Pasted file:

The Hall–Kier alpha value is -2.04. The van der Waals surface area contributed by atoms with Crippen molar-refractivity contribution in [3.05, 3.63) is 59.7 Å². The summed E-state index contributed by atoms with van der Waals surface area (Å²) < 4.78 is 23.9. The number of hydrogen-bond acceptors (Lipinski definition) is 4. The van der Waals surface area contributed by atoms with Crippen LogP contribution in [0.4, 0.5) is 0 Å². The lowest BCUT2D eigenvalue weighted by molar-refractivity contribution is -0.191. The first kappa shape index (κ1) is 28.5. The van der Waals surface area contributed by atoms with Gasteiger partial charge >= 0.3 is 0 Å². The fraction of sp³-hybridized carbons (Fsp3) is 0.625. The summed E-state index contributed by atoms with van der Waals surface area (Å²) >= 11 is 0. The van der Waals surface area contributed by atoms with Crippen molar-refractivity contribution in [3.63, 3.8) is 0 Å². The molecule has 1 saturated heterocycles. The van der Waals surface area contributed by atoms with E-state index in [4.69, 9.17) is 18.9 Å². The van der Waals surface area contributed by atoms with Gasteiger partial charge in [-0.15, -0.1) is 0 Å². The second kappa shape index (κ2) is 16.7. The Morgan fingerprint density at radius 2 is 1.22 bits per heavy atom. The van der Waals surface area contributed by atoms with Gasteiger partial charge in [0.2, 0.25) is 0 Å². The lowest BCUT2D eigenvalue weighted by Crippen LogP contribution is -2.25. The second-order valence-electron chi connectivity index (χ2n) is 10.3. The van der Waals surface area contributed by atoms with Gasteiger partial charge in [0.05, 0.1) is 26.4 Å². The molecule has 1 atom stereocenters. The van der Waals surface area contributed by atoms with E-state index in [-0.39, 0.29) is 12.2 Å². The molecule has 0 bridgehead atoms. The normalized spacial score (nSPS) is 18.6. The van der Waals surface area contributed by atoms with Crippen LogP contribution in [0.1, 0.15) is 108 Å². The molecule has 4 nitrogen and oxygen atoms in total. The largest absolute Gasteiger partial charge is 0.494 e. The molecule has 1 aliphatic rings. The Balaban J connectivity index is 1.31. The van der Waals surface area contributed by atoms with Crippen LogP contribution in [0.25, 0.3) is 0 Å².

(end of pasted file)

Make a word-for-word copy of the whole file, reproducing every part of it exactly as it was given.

The Hall–Kier alpha value is -2.04. The van der Waals surface area contributed by atoms with Crippen molar-refractivity contribution in [3.05, 3.63) is 59.7 Å². The summed E-state index contributed by atoms with van der Waals surface area (Å²) < 4.78 is 23.9. The number of hydrogen-bond acceptors (Lipinski definition) is 4. The van der Waals surface area contributed by atoms with Crippen LogP contribution in [0.4, 0.5) is 0 Å². The lowest BCUT2D eigenvalue weighted by molar-refractivity contribution is -0.191. The first kappa shape index (κ1) is 28.5. The van der Waals surface area contributed by atoms with Gasteiger partial charge >= 0.3 is 0 Å². The fraction of sp³-hybridized carbons (Fsp3) is 0.625. The summed E-state index contributed by atoms with van der Waals surface area (Å²) >= 11 is 0. The van der Waals surface area contributed by atoms with Crippen molar-refractivity contribution in [3.63, 3.8) is 0 Å². The molecule has 1 saturated heterocycles. The van der Waals surface area contributed by atoms with E-state index in [4.69, 9.17) is 18.9 Å². The van der Waals surface area contributed by atoms with Gasteiger partial charge in [-0.15, -0.1) is 0 Å². The second kappa shape index (κ2) is 16.7. The Morgan fingerprint density at radius 2 is 1.22 bits per heavy atom. The van der Waals surface area contributed by atoms with Gasteiger partial charge in [0.2, 0.25) is 0 Å². The lowest BCUT2D eigenvalue weighted by Crippen LogP contribution is -2.25. The second-order valence-electron chi connectivity index (χ2n) is 10.3. The van der Waals surface area contributed by atoms with Gasteiger partial charge in [0.05, 0.1) is 26.4 Å². The molecule has 1 atom stereocenters. The van der Waals surface area contributed by atoms with E-state index in [-0.39, 0.29) is 12.2 Å². The molecule has 0 bridgehead atoms. The normalized spacial score (nSPS) is 18.6. The van der Waals surface area contributed by atoms with Crippen LogP contribution in [0.1, 0.15) is 108 Å². The molecule has 4 nitrogen and oxygen atoms in total. The largest absolute Gasteiger partial charge is 0.494 e. The molecule has 1 aliphatic rings. The Balaban J connectivity index is 1.31. The van der Waals surface area contributed by atoms with Crippen LogP contribution in [0.25, 0.3) is 0 Å².